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[bey-bee] /ˈbeɪ bi/
noun, plural babies.
an infant or very young child.
a newborn or very young animal.
the youngest member of a family, group, etc.
an immature or childish person.
a human fetus.
  1. Sometimes Disparaging and Offensive. a girl or woman, especially an attractive one.
  2. a person of whom one is deeply fond; sweetheart.
  3. (sometimes initial capital letter) an affectionate or familiar address (sometimes offensive when used to strangers, casual acquaintances, subordinates, etc., especially by a male to a female).
  4. a man or boy; chap; fellow:
    He's a tough baby to have to deal with.
  5. an invention, creation, project, or the like that requires one's special attention or expertise or of which one is especially proud.
  6. an object; thing:
    Is that car there your baby?
of or suitable for a baby:
baby clothes.
of or like a baby; infantile:
baby skin.
small; comparatively little:
a baby car.
treating babies:
a baby doctor.
verb (used with object), babied, babying.
to treat like a young child; pamper.
to handle or use with special care; treat gently.
Origin of baby
1350-1400; Middle English; see babe, -y2
Related forms
babyhood, noun
babyish, adjective
babyishly, adverb
babyishness, noun
babylike, adjective
10. indulge, spoil, humor, coddle. Unabridged
Based on the Random House Dictionary, © Random House, Inc. 2016.
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Examples from the Web for babied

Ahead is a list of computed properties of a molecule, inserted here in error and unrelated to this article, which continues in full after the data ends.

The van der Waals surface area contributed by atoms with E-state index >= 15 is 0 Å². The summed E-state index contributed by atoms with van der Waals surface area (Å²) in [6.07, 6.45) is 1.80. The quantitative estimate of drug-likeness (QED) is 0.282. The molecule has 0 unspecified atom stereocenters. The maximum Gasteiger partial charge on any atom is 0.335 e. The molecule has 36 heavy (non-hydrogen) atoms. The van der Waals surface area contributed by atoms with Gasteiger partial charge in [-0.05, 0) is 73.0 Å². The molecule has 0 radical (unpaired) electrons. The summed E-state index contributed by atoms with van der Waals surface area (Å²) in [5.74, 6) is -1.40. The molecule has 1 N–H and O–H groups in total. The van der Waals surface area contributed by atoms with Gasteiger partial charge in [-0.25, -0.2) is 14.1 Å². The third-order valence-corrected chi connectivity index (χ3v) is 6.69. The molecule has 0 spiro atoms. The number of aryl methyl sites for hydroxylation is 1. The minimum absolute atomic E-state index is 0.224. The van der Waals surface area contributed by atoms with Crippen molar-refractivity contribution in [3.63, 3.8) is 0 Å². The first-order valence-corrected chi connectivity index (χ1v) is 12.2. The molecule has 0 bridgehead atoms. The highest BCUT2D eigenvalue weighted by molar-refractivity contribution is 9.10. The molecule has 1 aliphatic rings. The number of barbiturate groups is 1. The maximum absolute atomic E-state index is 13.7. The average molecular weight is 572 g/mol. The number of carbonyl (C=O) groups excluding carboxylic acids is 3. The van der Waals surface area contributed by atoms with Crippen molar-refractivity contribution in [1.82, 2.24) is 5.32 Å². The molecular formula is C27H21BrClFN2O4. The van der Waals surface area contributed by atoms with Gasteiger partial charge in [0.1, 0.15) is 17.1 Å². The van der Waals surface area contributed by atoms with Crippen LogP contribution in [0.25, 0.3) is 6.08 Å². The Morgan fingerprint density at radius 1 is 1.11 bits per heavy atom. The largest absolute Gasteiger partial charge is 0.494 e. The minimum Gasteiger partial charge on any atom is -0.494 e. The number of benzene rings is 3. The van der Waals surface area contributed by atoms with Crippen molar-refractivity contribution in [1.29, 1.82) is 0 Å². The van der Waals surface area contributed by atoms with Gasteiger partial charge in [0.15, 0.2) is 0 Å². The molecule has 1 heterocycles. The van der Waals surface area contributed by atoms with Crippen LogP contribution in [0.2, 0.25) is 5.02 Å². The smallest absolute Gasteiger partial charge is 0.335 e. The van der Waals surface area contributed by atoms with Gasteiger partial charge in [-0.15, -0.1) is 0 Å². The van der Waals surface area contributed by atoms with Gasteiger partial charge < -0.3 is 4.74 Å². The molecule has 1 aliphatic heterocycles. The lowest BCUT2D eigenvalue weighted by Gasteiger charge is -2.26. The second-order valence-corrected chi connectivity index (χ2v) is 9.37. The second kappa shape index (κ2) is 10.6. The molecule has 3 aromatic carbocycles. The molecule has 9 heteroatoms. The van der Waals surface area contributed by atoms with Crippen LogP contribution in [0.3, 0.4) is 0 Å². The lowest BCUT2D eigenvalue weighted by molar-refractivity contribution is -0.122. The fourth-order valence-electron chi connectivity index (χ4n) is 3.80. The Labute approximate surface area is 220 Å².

Contemporary Examples
Historical Examples
  • I hoped that somehow we wouldn't have to spend that Martian anniversary being congratulated and petted and babied.

    The Statue Mari Wolf
  • Had she dared, she would have babied Martin to an even greater extent than she did.

    The Wall Between Sara Ware Bassett
  • Harriet insisted that she did not wish to be "babied," but, the guardian was firm.

  • We babied him abominably—he was, for two years, the only subject we had for such malpractice.

    Modern Essays John Macy
  • Mike dearly loved cauliflowers, and babied ours as a flower gardener babies his hybrid tea roses.

    The Idyl of Twin Fires Walter Prichard Eaton
  • It's nonsense for a great hot-blooded clown, like me to be babied with a fire.

    Bad Hugh Mary Jane Holmes
  • When his feet got well—I had toadied and babied him so—he was plum ruined.

    The Outlet Andy Adams
  • Mrs.Robinson had always been babied by the girls, and that she was very nervous her whole family knew too well.

  • She thought we all ought to give up and stay with you, but we told her you disliked to be 'babied.'

    A Court of Inquiry Grace S. Richmond
British Dictionary definitions for babied


noun (pl) -bies
  1. a newborn or recently born child; infant
  2. (as modifier): baby food
an unborn child; fetus
the youngest or smallest of a family or group
  1. a newborn or recently born animal
  2. (as modifier): baby rabbits
generally (derogatory) an immature person
(slang) a young woman or sweetheart: often used as a term of address expressing affection
a project of personal concern
be left holding the baby, to be left with the responsibility
throw the baby out with the bath water, to lose the essential element by indiscriminate rejection